Silly Question: Boleos vs Planeos?

Hello! I've been taking Argentine Tango lessons for probably about a year now, and I know what a Boleo is, but I have trouble seeing the difference between a Boleo and a Planeo.

In both, the follow's leg is being sent out and brought around in a circular motion from what I've learned, so what is the difference between the two? Also, how do they work differently in music? Like, are there situations where it'd sound odd musically to do a Boleo but not a Planeo and vice versa?

Thank you very much for your help!
A boleo occurs when there is change in direction. The woman steps backward for a back ocho but her direction is changed before she completes the step. The planeo continues in the SAME direction.

The foot leaves the floor during a boleo but the foot remains on the floor for a planeo.

Steve Pastor

Staff member
how do they work differently in music?
So glad you asked, because it means you are paying attention to the music, which happens too infrequently.

My answer to your question is that a boleo would ideally be used to accompany and high light a sharp accent, or the sudden end of a phrase, in the music. The foot should reverse direction right at the accent of end of phrase.

The planeo is more of a sustained movement and I would use it to accompany a musical phrase.

Those videos newbie posted are two of a series that I think are some of the best I've seen.


Active Member
A boleo is a change of direction that utilizes momentum in conjunction with the follower's free leg. Having the free leg leave the floor isn't a necessary characteristic, but it is a common one, and is a follower's choice. Musically, they can be done sharply to highlight a punctuation in the music, or slowly to highlight a violin (for example). I think they're best used to highlight something and used sparingly. I wouldn't do too many during a song, or use them when there's nothing special going on in the music. Admittedly, this can be difficult since they feel so good to do :)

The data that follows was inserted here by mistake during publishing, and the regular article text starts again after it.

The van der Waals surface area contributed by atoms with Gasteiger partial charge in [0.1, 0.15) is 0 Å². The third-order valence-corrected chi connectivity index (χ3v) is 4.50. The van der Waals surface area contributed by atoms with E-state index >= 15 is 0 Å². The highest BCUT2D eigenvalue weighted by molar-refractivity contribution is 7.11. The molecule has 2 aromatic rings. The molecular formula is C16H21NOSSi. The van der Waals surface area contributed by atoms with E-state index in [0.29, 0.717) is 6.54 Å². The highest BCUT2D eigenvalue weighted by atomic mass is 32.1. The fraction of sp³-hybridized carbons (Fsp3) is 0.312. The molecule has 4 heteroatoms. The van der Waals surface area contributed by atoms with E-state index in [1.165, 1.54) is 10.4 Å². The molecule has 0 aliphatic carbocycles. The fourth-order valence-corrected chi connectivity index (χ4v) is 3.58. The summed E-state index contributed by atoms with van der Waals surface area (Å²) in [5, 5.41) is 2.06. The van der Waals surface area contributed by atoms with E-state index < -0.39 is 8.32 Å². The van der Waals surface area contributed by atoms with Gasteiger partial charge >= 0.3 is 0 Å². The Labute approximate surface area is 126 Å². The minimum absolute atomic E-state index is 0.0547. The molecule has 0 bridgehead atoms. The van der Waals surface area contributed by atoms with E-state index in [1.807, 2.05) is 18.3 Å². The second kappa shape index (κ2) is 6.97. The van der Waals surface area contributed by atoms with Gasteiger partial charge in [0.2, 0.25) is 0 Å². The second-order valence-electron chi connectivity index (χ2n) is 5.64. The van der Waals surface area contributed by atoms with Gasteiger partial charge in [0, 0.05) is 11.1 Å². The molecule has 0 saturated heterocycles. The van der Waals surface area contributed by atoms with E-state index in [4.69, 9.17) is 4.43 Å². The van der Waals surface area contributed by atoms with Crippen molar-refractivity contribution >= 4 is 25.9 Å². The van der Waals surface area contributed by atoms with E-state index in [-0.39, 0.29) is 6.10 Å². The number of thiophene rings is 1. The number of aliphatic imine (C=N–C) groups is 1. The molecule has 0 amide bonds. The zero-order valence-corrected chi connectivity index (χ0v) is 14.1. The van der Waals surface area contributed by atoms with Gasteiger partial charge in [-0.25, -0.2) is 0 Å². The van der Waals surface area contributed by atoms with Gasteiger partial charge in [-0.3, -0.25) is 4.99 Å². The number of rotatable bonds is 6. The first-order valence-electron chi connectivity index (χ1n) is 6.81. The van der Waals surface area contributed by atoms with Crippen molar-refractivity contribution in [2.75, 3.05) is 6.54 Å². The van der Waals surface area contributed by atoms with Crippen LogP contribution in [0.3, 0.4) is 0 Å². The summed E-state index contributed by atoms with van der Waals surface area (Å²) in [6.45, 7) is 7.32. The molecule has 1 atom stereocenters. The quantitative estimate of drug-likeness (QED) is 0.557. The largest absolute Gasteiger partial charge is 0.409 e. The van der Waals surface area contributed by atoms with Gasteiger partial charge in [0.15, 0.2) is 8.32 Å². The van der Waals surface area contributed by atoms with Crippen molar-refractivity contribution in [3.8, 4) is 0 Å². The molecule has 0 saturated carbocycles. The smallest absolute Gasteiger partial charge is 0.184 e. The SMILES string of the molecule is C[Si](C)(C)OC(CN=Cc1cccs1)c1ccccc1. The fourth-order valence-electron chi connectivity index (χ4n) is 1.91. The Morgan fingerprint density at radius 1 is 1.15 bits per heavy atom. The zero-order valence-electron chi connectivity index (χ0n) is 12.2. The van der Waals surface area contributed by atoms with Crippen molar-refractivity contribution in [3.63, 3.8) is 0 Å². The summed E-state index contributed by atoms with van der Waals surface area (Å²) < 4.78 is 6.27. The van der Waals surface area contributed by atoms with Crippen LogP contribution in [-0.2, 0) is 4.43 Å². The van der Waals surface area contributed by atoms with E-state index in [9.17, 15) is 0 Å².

In a boleo, the followers leg is extending due to momentum+projection. In a planeo, the followers leg is extended due to a projection alone, sometimes a change in height, just like any normal step.


Active Member
I think of the boleo as a position. It occurs when the follower is overturned, hips perpendicular with the leader's hips which causes the follower to collect in a crossed position. Three common ways are:
1)changing the direction of the back ocho
2)ending a forward ocho in an overturned position
3)when you don't know how to lead a gancho and send the follower away instead of around you, she will probably end in a boleo position

There are also linear boleos. Happens when you step with a lot of energy then stop abruptly. If the follower's leg is relaxed, then the first law of motion causes them to send the leg flying... More common in milonga
Hi A Rabbit,

Great that you're paying attention to the music.

I agree that you should use the boleo more sparingly, and only when musically appropriate (not necessarily just a staccato accent but anytime the music calls for it), so if you are doing things right you will probably do the planeos slightly more often.

Having said that, if you find yourself doing one significantly more than the other for a period, in order to practice a specific skill, that's fine too and a competent tanguero should be able to adapt to that.

Good luck!
I don't do planeos very often.

I tend to be quite frugal with boleos too, but will do them after I hear portamento in the strings (quite common in tango music of the 40s) for some reason: it just seems like the right thing to do musically.

Note: not as I hear the portamento- that would need me to know in advance that it was coming, and all the tango skills in the world won't help me to predict the future!

That's assuming my legs are either already in an acceptable position to perform a boleo, or I can easily get into position. In the middle of a giro, in the open step with my legs apart, for example, it would be impossible no matter how musically relevant.

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